While amassing almost two decades of tech-industry experience with companies like Amazon Web Services and Oracle under her belt, Rashim Mogha developed a following as a keynote speaker.
The Delhi native, who moved to the U.S. in 2005 to avoid what was to be an arranged marriage, put her work and life experiences together in 2018 by both founding eWOW (empowered Women of the World) — an intellectual platform geared to encourage women within the executive ranks to visualize their success — and publishing a book on the subject. Last year marked both Mogha’s start at automation-software developer Automation Anywhere and a couple of medical situations that pushed her to reassess her life-work balance.
- Title and company: Founder, eWOW (empowered Women of the World)
- Hometown: Delhi, India
- Residence: Livermore
- Education: Majored in botany and computer science at Delhi University
- Career path: Founded eWOW in 2018. Also worked with National Institute of Information Technology, VMware, Amazon Web Services and Oracle before joining Automation Anywhere in 2019.
Why did you found eWOW?
I wrote “Fast-Track Your Leadership Career,” and within 11 hours, it was an Amazon bestseller. People were contacting me about mindful leadership and finding sponsors — that’s when I realized that with the bestseller came a lot of responsibility. I focused on the idea of building a platform for success and what success means for you — “When I become a director, I’ll be happy. When I become VP, I’ll be happy. When I start my own company, I’ll be happy.” We don’t realize what happiness means to us. Part of the discovery process is what happiness means to you.
The book is actually about all my experiences brought together with women leaders I’ve interacted with, and other experiences. It’s about finding sponsors, and building executive presence was always in the backdrop.
EWOW also emerged because of lack of intellectual framework. We talk about women in technology, women in cloud computing, women in AI, but you really can’t segment us. There’s more to life than the job where they work — that was the missing piece when I went to conferences.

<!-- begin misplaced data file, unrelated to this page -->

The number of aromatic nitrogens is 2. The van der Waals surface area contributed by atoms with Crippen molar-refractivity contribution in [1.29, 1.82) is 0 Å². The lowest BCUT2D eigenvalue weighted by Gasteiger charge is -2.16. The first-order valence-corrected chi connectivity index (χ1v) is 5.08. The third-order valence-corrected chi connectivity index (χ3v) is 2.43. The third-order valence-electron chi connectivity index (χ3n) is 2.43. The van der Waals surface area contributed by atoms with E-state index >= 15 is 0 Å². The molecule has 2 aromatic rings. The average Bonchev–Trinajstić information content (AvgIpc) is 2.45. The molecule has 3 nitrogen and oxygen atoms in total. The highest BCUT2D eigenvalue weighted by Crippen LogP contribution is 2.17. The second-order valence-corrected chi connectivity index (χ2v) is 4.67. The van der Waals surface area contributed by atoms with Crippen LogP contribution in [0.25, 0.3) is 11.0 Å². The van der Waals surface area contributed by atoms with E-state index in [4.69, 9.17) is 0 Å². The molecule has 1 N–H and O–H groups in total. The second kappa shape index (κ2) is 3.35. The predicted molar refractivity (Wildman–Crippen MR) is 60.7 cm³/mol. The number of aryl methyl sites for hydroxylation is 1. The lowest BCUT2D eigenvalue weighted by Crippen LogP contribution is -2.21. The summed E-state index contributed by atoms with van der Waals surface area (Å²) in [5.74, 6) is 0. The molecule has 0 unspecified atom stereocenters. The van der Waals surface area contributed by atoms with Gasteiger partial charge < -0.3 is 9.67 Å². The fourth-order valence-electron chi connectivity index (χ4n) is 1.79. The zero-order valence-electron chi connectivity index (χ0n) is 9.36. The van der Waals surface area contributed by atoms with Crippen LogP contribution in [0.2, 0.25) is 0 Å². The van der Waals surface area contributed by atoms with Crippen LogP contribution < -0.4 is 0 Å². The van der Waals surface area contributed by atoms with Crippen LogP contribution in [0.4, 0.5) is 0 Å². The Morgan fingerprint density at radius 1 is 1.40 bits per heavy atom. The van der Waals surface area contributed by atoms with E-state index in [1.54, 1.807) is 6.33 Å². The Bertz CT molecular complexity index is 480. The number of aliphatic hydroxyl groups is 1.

How often do you speak at conferences?
Last year, I reduced it to 22. The year before, it was close to 50, so I was speaking almost every week. That was a conscious decision (to reduce engagements). And now, maybe I don’t stay for the entire conference.
What other changes have you made in your day-to-day life?
I realized that everything else could wait, and time with my family is important. Work is a subset of life.
That’s what I think my “aha” moment was — to realize that work does not hold equal as compared to life. And I need eight hours of sleep every day — I cannot compromise on that. It used to be endless days — Automation Anywhere (work) would not end until 10 p.m., and I’d pick up my eWOW stuff and go until 2:30, and at 6 a.m., my India team would be pinging me. I changed that in September.
What about at work?
I now believe in walk-and-talk meetings if I’m on a call and don’t have to be in front of the computer. And my meetings are typically a half-hour instead of an hour, and I’m trying to think through what I want to achieve (prior to the meeting) instead of starting the call and figuring it out. And I’ve tried to ensure 15-minute breaks between calls — it helps me calm down and puts things in perspective.
There’s a difference between working hard and working smart. Silicon Valley is all about the startup culture — it’s all about hustling and working hard today to reap the benefits tomorrow. But no one’s taking care of mental health. If you’re not solid in your mindset, you cannot give 100 percent.